For many young startups and hopeful entrepreneurs, the single largest hurdle that they face when establishing their business and their presence in the market is the building, ranking, and maintenance of their company website.
Websites are also known as “virtual brands” and “online store fronts”, which should already give you an inkling of just how important they are. This is the fact that you will display to every single human on the planet who has access to the internet. No pressure, yeah?
A good first impression can make or break a business deal, which you can read more about in this article. Well, to make sure you leave the absolute best impression on the entire customer cosmos, you need to hire some professional help. Here are all the essential things you need to tackle before you decide on your future go-to web designer.
Know the priorities and primary goals of your website
Before you actually hire someone to do the design work, know what it is that you aim to design. Sit down with yourself and address a few key questions first.
Will you be selling a product or a service? Or will your website simply be a hub of information about a topic or a niche? What would you like to stand out the most?
A professional web designer can certainly help you answer these questions, and many others, but they will almost certainly charge you a fee for having that conversation. If you can handle this step yourself, you really ought to go for that option first.
Make yourself a vision board
These things are useful for way more than figuring out your life’s further direction when you get confused. They can also help you give form to what impact you want to achieve and help you decide on the ideal new look for your business.
Your vision board can be a stretch of cork hanging on your office wall, or a Pinterest board, or whatever else works for you. For a convenient step by step guide on how to actually make one, check out this web page: https://www.wikihow.com/Make-a-Vision-Board
Put up things like logo idea, color schemes that you want your brand to feature, your own curated fonts gallery, and quotes, slogans, or phrases that relate to your business or that you simply find inspiring.
Also, no need to shy away from other people’s ideas! Obviously, never plagiarize, but feel free to scour the web for inspiration, look up other people’s websites and see how they handle their aesthetics: the layouts, the visuals. Who knows what awesome ideas you might get!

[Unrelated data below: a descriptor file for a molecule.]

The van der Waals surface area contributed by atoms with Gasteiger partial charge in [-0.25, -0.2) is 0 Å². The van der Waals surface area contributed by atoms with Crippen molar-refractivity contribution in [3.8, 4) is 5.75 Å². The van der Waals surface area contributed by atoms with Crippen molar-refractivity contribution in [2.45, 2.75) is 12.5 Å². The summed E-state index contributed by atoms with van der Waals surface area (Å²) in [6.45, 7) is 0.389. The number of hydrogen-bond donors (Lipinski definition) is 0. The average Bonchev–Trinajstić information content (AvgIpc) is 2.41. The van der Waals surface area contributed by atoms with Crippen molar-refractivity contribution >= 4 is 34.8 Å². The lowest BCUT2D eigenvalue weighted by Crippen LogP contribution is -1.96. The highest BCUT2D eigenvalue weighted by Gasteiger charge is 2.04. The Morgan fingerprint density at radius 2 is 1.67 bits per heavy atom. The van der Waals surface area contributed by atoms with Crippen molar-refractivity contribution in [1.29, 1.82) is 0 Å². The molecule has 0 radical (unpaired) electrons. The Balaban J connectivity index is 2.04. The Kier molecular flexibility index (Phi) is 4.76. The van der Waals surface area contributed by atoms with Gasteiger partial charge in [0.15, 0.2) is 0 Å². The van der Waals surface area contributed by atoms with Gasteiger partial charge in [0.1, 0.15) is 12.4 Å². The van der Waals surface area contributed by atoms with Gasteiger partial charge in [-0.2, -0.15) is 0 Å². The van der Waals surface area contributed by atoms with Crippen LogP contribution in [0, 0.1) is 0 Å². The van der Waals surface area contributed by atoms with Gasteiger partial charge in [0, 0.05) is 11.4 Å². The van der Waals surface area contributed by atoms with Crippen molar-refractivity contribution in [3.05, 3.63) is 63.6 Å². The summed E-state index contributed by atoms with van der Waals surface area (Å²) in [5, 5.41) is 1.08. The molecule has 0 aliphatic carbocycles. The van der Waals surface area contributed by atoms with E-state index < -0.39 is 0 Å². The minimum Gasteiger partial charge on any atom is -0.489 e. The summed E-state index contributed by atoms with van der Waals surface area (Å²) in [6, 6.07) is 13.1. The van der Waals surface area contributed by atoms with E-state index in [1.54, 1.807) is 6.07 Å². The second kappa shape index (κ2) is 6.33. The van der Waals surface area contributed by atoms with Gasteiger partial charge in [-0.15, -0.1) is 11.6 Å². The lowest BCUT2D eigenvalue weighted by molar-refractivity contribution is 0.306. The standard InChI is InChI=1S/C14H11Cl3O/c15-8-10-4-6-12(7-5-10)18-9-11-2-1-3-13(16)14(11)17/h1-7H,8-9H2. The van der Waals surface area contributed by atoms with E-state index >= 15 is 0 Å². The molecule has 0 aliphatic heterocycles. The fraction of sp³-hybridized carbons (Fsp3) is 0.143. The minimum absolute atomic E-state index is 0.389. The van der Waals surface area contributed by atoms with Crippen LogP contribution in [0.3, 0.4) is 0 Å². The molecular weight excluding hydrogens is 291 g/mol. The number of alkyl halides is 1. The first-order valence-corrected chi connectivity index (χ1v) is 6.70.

Make a wish list for your design
This step is important because it will save both yourself and your chosen web designer heaps of work and annoyance further down the road. It always pays to have at least some framework of what exactly you want and how you might be able to get it. Consider the following:
Does your website need to be built from the ground up? Or do you already have one, but it seriously needs some updating? If that is your case, what exactly is wrong with your current site? What do you want to change and how?
If you will be needing a site from scratch, come up with a list of technical and aesthetical features. How many pages would it have? What would the headers be like? What functions will the buttons have? Will they lead to social platforms or affiliates? How do you plan to integrate the menu? Will you have drop-down lists? How will you display your contact information, your pricing plans, where will the testimonials go?
Also, here is a neat little trick for you: check out the websites of the designers themselves! They tend to have awesome templates that you can re-adapt, especially if your business is local or targets a very specific niche. Try searching for things like “creative website designer near me”, “website design [theme] templates”, or such, and see what you come up with!
Creating a wish list like this will help a designer to more accurately understand your needs. This, in turn, will enable them to give you a realistic estimate of how much time and money it will take to make your idea a functioning reality.
Make sure each of your planned pages has a purpose
This is something to take care of, as precisely as possible, before any work is started on actually building your website. We already mentioned that you should come up with a tentative number of pages to have; now figure out what purpose they will serve and how much copy (word content) each of the pages will contain.
Again, you would be better off if you figured it out for yourself. A professional web designer can also do it for you – if you are willing to pay them by the hour. Your best bet is to find inspiring websites in your industry and take a few pages from their books.
If you really have no idea where to start, just fall back on the Big Five: the standard page types that your customers will definitely expect you to have. These Big Five are the home page, the “about us” or “our story” page, the repository of frequently asked questions, the details about your product or your service (including pricing packages and such), and the contact page, which would feature either just your contact info or a direct contact form that people can use to get in touch with you.
Essentially, build a “skeleton” of a solid basic structure which will be there to support any additions and changes later on. This will allow you to keep your site fluid in the face of changing business trends. Create a “baseline website” which you would update with information, without changing its structure. Remember, the more changes you make after the initial building, the more it will cost you.